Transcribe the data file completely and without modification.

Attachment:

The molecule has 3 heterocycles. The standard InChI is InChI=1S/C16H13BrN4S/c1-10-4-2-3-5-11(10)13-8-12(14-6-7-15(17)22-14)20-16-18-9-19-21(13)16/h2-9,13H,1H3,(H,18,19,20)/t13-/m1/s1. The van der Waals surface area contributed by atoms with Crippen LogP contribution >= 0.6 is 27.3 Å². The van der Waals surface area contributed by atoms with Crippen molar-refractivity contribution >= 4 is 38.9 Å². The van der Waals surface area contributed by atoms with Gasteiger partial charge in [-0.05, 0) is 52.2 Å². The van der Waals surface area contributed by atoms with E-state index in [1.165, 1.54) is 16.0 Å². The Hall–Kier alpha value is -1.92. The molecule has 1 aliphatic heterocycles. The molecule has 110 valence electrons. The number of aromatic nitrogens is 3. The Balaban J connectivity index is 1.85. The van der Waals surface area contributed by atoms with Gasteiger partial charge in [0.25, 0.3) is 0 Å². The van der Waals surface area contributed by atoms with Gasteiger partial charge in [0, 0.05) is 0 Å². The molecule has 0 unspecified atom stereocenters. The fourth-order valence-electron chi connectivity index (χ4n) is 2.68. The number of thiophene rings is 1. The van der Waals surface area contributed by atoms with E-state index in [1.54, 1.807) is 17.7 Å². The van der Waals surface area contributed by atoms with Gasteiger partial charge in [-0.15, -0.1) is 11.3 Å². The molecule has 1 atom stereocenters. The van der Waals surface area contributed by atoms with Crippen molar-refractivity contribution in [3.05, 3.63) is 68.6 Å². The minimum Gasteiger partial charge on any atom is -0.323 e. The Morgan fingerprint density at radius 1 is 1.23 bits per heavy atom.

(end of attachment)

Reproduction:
The molecule has 3 heterocycles. The standard InChI is InChI=1S/C16H13BrN4S/c1-10-4-2-3-5-11(10)13-8-12(14-6-7-15(17)22-14)20-16-18-9-19-21(13)16/h2-9,13H,1H3,(H,18,19,20)/t13-/m1/s1. The van der Waals surface area contributed by atoms with Crippen LogP contribution >= 0.6 is 27.3 Å². The van der Waals surface area contributed by atoms with Crippen molar-refractivity contribution >= 4 is 38.9 Å². The van der Waals surface area contributed by atoms with Gasteiger partial charge in [-0.05, 0) is 52.2 Å². The van der Waals surface area contributed by atoms with E-state index in [1.165, 1.54) is 16.0 Å². The Hall–Kier alpha value is -1.92. The molecule has 1 aliphatic heterocycles. The molecule has 110 valence electrons. The number of aromatic nitrogens is 3. The Balaban J connectivity index is 1.85. The van der Waals surface area contributed by atoms with Gasteiger partial charge in [0.25, 0.3) is 0 Å². The van der Waals surface area contributed by atoms with Gasteiger partial charge in [0, 0.05) is 0 Å². The molecule has 0 unspecified atom stereocenters. The fourth-order valence-electron chi connectivity index (χ4n) is 2.68. The number of thiophene rings is 1. The van der Waals surface area contributed by atoms with E-state index in [1.54, 1.807) is 17.7 Å². The van der Waals surface area contributed by atoms with Gasteiger partial charge in [-0.15, -0.1) is 11.3 Å². The molecule has 1 atom stereocenters. The van der Waals surface area contributed by atoms with Crippen molar-refractivity contribution in [3.05, 3.63) is 68.6 Å². The minimum Gasteiger partial charge on any atom is -0.323 e. The Morgan fingerprint density at radius 1 is 1.23 bits per heavy atom.